“The Awakening is Still Going On”
Have a Good Trip isn’t so much about providing information on the effect of psychedelic drugs from a scientific standpoint. Instead, it’s about showing a different side to what most people are familiar with. We all remember the school assemblies about the dangers of drugs. Many of us will have seen videos in class about Becky’s nightmarish ecstasy experience or Josh’s traumatic mushroom trip. Such stories often end in a horrific death! Psychedelics and underachievers often go hand in hand, at least according to pop culture. Just look at The Big Lebowski!
Have A Good Trip shines a more optimistic light on the nature of psychedelic experiences. Hearing from famous faces about their positive drug experiences is one thing, but the documentary takes things a step further. It discusses bad trips just as often as good trips. But through exploring the benefits of such an ordeal, audiences can consider the possibility that psychedelics are less of a recreational toy and more of a psychological tool. This is certainly a recurring theme throughout the documentary as we hear from various sources about the potential clinical benefits of psychedelic therapies.
Ultimately, the intention behind Have a Good Trip is to allow audiences to see that psychedelics should be approached in the same manner as any other risky experience. Moderation is key, because taking too much of any substance is never a good idea. Intention is key because every tool needs to serve a purpose. You don’t just wave a hammer around without the intention of hammering a nail. Finally, you need to manage expectations because no two psychedelic experiences are ever the same.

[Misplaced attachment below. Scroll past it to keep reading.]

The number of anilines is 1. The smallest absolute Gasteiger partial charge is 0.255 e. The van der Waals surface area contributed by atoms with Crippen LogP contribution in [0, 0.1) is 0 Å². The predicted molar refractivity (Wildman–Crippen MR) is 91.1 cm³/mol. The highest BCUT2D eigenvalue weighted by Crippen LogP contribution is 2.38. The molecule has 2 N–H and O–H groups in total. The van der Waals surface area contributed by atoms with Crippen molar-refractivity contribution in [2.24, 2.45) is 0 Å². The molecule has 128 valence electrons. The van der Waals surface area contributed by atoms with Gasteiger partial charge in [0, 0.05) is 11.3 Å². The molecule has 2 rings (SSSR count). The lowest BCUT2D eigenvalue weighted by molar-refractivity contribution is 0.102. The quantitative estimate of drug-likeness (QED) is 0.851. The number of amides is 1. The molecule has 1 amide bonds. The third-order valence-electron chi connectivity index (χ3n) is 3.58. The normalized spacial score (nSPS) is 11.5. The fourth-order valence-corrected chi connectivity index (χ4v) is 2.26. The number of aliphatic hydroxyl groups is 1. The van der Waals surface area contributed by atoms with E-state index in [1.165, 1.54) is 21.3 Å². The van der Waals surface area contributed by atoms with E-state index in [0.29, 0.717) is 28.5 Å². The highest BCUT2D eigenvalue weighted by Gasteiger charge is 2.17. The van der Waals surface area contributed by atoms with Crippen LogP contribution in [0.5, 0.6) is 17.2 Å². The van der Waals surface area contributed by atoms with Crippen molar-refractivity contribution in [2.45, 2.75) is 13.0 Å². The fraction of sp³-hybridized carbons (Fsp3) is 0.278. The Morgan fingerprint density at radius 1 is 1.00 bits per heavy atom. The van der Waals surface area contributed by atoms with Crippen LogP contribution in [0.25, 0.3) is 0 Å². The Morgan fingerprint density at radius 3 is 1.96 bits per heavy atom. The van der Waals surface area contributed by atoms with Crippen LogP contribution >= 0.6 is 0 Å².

A Documentary about Substances that Lacks Substance
Don’t get me wrong, Have a Good Trip was enjoyable to watch. The crazy animations combined with the comedic storytelling made me chuckle from time to time. However, the problem with a documentary on psychedelics is the subjective nature of the experiences. We hear from a range of celebrities about their positive or negatives trips. Overall, it covers a range of different psychedelics, from peyote to LSD. And while this seemingly light-hearted format offers entertainment value, it doesn’t offer much to sway the views of those with opposing opinions.